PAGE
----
While we walked through prairie grass and pulled at limbs in the 99 degree Indian Summer heat, my sister sat in the truck air conditioning to google “hedgeapple”. We managed to get six or more of the brilliant green globes that were sticky with white sap.
Driving home, we learned the tree is an Osage Orange that is historically used as a barrier for cattle before barbed wire and fence posts were invented. They grow dense enough to keep bulls and hogs in or out and horses from jumping them. Growing in hedges as large as twenty feet high, but sometimes up to forty feet, they are a member of the mulberry family named for American geologist William Maclure. The name Osage Orange was coined by the Osage Tribe and incidentally smell slightly like an orange and in South Central part of Oklahoma in the Osage Mountains the color matures to bright orange in color.
In Indian Territory before statehood, hedges of the Osage Orange tree ran throughout the state for land barriers. The wood from the tree was later found to be termite resistant and used for fence posts and ship figureheads.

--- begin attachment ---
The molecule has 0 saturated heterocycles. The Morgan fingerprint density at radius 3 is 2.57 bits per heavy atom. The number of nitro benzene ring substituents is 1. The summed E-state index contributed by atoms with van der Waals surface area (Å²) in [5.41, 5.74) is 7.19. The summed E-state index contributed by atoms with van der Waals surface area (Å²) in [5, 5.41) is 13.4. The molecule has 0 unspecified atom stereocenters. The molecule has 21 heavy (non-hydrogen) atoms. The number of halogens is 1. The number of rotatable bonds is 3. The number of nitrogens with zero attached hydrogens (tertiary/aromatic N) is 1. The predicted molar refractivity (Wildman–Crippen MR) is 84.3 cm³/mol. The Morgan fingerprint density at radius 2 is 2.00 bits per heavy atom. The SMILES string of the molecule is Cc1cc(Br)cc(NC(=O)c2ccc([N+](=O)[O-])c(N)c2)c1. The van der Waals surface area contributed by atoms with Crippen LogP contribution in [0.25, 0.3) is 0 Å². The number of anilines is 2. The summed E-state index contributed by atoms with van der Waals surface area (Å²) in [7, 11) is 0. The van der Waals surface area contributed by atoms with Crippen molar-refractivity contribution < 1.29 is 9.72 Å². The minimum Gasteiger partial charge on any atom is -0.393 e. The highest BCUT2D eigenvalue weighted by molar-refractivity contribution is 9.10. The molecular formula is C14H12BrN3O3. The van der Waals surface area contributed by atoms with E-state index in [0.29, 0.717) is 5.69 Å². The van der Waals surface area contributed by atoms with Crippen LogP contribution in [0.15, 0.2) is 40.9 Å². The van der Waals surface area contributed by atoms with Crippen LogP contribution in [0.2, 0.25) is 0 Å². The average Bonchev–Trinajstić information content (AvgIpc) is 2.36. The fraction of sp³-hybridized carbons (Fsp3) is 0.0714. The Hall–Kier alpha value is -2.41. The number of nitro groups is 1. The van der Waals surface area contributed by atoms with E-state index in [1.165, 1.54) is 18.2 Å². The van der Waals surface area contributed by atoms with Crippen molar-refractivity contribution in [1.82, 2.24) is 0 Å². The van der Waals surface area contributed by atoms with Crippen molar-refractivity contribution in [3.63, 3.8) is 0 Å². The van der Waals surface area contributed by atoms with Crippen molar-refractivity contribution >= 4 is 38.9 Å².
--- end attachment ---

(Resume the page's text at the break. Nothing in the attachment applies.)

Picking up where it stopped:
However, the trees are not prized for home shade trees and have fallen in popularity for many reasons. With the invention of barbed wire in Indian Territory in 1874, the use for the tree declined. The female trees that produce the fruit have long large thorns that can cause flat tires. When the fruit falls like bowling balls from the tree they are considered a nuisance in contemporary landscapes. Cows and livestock have been known to swallow the fruit whole which becomes lodged in the esophagus and causes death. And finally, the fruit are not edible by humans and produce a sticky sap that often causes an allergic reaction.
Although the fruit is inedible, it is highly marketable online at www.hedgeapple.com and in some flea markets. Why you ask? The Osage Orange is prized for it’s ability to repel insects.
Many swear that Osage oranges chase away bugs. The claim is to set them in cabinets, behind furniture and in chicken houses. The fruit and wood of the Osage orange tree does contain tetrahydroxystilbene, an anti-fungicide that may deter insects.
My purpose for the Osage Orange was quite different, but I discovered an unexpected history. I am an artist and plan to make a plaster mold of one fruit. This will enable me to make multiples and tell the historical reference in a different way. I see them for their unique beauty, color and significant part in the landscape of my childhood home. Now, I have the story of the six Osage Oranges that led to an adventure and revealed the historical and scientific context of a mysterious tree native to the state of Oklahoma.